YARNLADY's avatar

The trials I have seen in real life are nothing like the ones you see on TV.

BarnacleBill's avatar

Usually they say it to get it out there. The opposing counsel generally says “Objection” and the judge rules as to whether or not the question or the evidence is prejudicial. If he allows it, it stays in the court records, if he sustains the objection, then the statement is struck out of the court transcript and the jury is directed to ignore the statement. If the statement is found to be prejudicial then a mistrial can be declared, and the trial starts over with a new jury, perhaps in a new location.

The reason why they say it is to get information heard by the jury that they can’t otherwise bring up during the trial. It colors the jury’s perspective, even if they can’t consider the information as evidence as directly applicable to the case.

aprilsimnel's avatar

@BarnacleBill – 2nd paragraph. Yes. Exactly why.

WasCy's avatar

In the particular example you use, a real attorney using a statement as prejudicial (and as unsupported) as that would very likely face strong and immediate censure from the judge.

That is, “was suspected of” is simply inflammatory – an allegation with no fact behind it, and in fact meaningless absent a conviction based on the earlier suspicion. What’s more likely is that “rebbel was a gang member and was convicted for burglary” (and I’m very disappointed in you, @rebbel), if that were the case. And even then, a competent attorney would know in advance (having asked the judge), “May I introduce this evidence about the defendant’s prior history?”. Unless it’s pertinent (say, you’re on trial for a similar burglary), then the judge would more than likely disallow it.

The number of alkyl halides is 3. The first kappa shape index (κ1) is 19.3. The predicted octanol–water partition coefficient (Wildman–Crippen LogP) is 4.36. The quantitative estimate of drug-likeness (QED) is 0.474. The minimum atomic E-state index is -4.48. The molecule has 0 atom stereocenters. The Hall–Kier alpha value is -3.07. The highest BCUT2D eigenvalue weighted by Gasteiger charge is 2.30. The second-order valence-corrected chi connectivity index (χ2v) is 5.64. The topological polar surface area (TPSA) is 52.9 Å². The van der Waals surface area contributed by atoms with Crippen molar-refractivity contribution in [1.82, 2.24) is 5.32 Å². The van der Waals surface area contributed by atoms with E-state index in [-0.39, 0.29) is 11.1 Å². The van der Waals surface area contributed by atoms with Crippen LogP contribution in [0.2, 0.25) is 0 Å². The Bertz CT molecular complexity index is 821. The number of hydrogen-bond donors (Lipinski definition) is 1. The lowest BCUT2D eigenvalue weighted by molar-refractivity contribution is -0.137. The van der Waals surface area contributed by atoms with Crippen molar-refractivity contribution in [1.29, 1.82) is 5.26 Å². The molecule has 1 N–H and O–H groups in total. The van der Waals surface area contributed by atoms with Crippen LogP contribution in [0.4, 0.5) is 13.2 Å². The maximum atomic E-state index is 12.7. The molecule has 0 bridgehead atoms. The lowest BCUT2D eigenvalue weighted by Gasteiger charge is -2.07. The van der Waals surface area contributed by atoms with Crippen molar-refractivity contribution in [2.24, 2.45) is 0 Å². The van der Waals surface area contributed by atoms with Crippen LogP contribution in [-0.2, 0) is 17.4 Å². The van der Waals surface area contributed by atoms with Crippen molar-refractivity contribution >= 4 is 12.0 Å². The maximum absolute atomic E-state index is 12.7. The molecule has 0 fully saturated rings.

However, if you are testifying and you raise the issue, such as, “I was wrongly convicted of burglary several years ago,” then the prosecutor would have free rein to explore and attempt to rebut your statements.

Dominic's avatar

The law does forbid it. A lawyer doing that risks a mistrial or worse: making the judge angry. You don’t like judges when they’re angry.

Thammuz's avatar

@Dominic Thank you! I was starting to lose hope in humanity.

iamthemob's avatar

@WasCy pretty much has it down.

I would say in the example you’re given, the response would be quick and harsh. The way it’s phrased, there’s not even a question – the lawyer is testifying as to the facts.

throssog's avatar

It is a technique called “How do you un-ring a bell?” It is used frequently , as frequently as a Judge will permit it to be. Federal prosecutors are quite prone to its use.
Juries are, thereafter instructed to disregard or ignore the “ringing” Ha!
Juries know so little of on what and how they may rule and have almost no knowledge of Jury Nullification, i.e., a jury declining to convict because they (as the community) don’t think this should be against the law or that the penalty is too great, etc.
Lawyers are supposed to be servants of the law…but they only serve their egos and their pocket books – with some few exceptions.

rebbel's avatar

@throssog Thanks. I like that un-ring a bell!